Launch of the Final Report of the Joint Oireachtas Committee on Key Issues Affecting the Traveller Community

Launch of the Final Report of the Joint Oireachtas Committee on Key Issues Affecting the Traveller Community

Traveller Ethnicity Day

Waterford Green Party TD welcomes the launch of the Final Report of the Joint Oireachtas Committee on Key Issues Affecting the Traveller Community. The report launch marks the 5th anniversary of the declaration of Traveller ethnicity in Ireland and highlights the variety of issues which affect the Travelling community in Ireland. The Travelling community had long campaigned for recognition of their ethnic status which was granted by the government in March 2017 when An Taoiseach Enda Kenny formally recognised Travellers as a distinct ethnic group within the Irish nation. The report was the outcome of the work of the Joint Oireachtas Committee on Key Issues Affecting the Travelling Community which was chaired by Senator Eileen Flynn, who made history as the first woman from the Travelling community to sit in the Seanad.

Speaking after the launch of the report, Deputy Ó Cathasaigh said:

“The Travelling community campaigned for almost 3 decades to have their ethnic status recognised in Ireland and today marks the 5th anniversary of that historic occasion which sought to give them greater leverage in accessing housing, education and health and to see the community automatically included in anti-racism and integration policies and initiatives. Today’s report gives an insight into the key issues affecting Travellers in Ireland today and should provide a roadmap for how we can enable the Travelling community to enjoy opportunities equal to others in Ireland.”

Cllr. Cristíona Kiely, Green Party councillor for Tramore, Waterford City West said:
“Today is a big day for the Travelling community – one they campaigned for over many years. It marks the day they were officially recognised as an ethnic group which should assist them in accessing housing, healthcare and education. However, we know that there is still a long road to travel for this community due to discrimination they face on a daily basis and other factors. Many Travellers live in substandard accommodation and there are high proportions of early school leavers within the community leading to poor job prospects in the future and mental health issues with suicide being a huge issue across all age groups.”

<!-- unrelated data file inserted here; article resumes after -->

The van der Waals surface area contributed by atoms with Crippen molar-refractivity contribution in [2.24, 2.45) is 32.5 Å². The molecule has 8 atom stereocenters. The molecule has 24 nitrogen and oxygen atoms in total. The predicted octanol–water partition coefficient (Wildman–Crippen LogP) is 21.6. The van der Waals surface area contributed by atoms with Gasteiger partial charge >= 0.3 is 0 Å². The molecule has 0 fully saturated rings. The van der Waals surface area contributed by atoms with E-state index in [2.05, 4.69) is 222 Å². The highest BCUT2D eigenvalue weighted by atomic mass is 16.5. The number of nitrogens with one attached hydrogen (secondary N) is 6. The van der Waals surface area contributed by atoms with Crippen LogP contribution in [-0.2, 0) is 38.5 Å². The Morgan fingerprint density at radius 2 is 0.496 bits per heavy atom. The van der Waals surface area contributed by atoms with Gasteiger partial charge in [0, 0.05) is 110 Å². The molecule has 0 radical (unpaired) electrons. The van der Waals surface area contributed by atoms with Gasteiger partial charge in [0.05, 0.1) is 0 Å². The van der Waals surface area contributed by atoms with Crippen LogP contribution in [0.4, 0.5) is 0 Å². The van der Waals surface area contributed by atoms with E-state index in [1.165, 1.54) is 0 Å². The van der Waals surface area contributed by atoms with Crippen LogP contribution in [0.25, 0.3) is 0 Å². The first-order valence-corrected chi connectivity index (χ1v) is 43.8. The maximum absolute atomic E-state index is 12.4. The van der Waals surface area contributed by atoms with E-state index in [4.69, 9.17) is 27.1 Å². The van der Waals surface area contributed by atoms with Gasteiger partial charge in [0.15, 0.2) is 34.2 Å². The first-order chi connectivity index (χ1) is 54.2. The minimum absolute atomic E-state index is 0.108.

Deputy Ó Cathasaigh added:
“Travellers in Ireland face extreme difficulties and challenges around housing, employment, discrimination, education and mental health to name a few. Many Traveller children and teens live in overcrowded and substandard accommodation where their basic needs are not met and many also feel unwelcome in school or extra curricular activities. This has an impact on their overall education and long term employment prospects as many leave school early and few progress to Third Level education. In adulthood, many Travellers have negative experiences around inadequate housing, discrimination, poor educational outcomes and a lack of job prospects and these have very significant impacts on the individuals and the Travelling community as a whole. Suicide rates within the community are up to 6 times higher than the national average”.

“I have worked with Waterford Traveller Community Development Project since I was first elected and will continue to support them in their aims to empower Travellers, promote Traveller inclusion and to raise awareness of the issues facing the community in Ireland.”

The Committee’s Orders of Reference required that it would examine four specific areas and proposals related to them. These areas were physical health, mental health and suicide levels; school completion rates and educational attainment, particularly at second and third level compared to the settled population; labour market participation, having regard to the unemployment rate of 80 per cent among Travellers; access to housing and accommodation, including Traveller-specific accommodation, in the context of the significantly higher homelessness rate among Travellers compared to the settled population.

The report communicates that ‘The Committee was struck by the resilience of the Traveller community in the face of decades of deprivation, poverty and discrimination. The Committee believes that the State has a duty to give people every opportunity to reach their full potential in every area of their lives.’